Would You Buy a Used Car from a Self-enhancer? Social Benefits and Illusions in Trait Self-enhancement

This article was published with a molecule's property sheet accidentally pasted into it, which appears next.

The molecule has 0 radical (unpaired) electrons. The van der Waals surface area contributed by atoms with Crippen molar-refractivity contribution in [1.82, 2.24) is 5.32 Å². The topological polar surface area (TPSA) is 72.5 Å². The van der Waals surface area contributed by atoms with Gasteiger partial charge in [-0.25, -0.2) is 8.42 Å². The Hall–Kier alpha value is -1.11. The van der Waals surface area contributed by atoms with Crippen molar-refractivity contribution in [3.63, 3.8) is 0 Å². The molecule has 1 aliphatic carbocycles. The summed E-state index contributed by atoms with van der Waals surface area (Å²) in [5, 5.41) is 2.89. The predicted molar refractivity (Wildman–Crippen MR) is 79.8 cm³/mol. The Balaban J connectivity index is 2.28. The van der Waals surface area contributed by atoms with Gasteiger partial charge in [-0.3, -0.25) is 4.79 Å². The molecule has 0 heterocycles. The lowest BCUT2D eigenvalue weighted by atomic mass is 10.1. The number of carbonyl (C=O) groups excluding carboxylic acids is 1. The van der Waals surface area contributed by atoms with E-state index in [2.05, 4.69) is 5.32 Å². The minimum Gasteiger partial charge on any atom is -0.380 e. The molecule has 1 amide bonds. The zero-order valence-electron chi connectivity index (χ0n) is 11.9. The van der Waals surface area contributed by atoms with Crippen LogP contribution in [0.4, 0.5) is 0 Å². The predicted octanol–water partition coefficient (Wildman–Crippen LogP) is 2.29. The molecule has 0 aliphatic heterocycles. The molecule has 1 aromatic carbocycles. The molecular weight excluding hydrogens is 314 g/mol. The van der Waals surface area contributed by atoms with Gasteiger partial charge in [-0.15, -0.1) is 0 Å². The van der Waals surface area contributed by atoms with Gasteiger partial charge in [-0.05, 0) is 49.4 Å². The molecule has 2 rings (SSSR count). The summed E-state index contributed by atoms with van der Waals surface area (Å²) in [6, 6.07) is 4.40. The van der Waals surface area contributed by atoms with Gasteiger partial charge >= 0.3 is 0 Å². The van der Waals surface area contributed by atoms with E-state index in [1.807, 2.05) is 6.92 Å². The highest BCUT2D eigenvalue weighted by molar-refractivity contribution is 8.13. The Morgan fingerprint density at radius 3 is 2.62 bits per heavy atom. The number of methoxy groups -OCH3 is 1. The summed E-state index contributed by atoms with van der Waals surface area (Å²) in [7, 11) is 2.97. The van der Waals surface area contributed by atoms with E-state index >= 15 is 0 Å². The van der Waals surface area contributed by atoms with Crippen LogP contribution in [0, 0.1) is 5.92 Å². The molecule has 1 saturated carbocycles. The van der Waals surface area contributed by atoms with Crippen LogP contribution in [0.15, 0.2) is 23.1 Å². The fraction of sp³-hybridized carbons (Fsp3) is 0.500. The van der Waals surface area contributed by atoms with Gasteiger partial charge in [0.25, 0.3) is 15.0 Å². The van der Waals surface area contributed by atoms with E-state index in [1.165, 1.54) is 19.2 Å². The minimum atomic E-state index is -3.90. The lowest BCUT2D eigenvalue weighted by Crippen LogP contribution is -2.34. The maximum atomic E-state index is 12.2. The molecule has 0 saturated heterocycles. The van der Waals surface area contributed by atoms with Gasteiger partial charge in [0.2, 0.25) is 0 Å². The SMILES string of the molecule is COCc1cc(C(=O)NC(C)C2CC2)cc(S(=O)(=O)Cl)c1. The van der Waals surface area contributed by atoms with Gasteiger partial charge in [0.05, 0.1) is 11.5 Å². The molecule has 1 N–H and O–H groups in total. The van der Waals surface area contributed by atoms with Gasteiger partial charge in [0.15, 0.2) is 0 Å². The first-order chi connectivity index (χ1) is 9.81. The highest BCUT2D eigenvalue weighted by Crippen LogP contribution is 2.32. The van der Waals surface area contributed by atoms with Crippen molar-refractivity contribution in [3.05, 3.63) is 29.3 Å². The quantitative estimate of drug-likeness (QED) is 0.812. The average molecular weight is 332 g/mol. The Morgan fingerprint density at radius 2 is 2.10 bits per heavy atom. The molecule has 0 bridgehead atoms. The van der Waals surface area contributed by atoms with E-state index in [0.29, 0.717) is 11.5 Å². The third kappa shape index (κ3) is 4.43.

Trait self-enhancement has been consistently associated with genuine adaptive benefits, as well as some social liabilities. In the current investigation, we examined whether self-enhancement might generate social benefits. Among a sample of high-exposure survivors of the September 11th terrorist attack (Study 1), trait self-enhancement was associated with leadership behaviors during the 9/11 attack, with a larger social network, and with greater daily contact with close friends/relatives. The association between self-enhancement and social network size was replicated in a college sample (Study 2), even when social desirability was statistically controlled. A previous finding (Bonanno, Rennicke, & Dekel, 2005) linking self-enhancement with reduced social constraints against personal disclosure was also replicated in Study 2. However, when compared with actual social constraints reported by participants' friends/relatives, self-enhancers' perceptions appeared to be illusory. Together, these findings suggest that self-enhancement is associated with genuine social benefits but also that self-enhancers tend to misperceive the way others respond to them.
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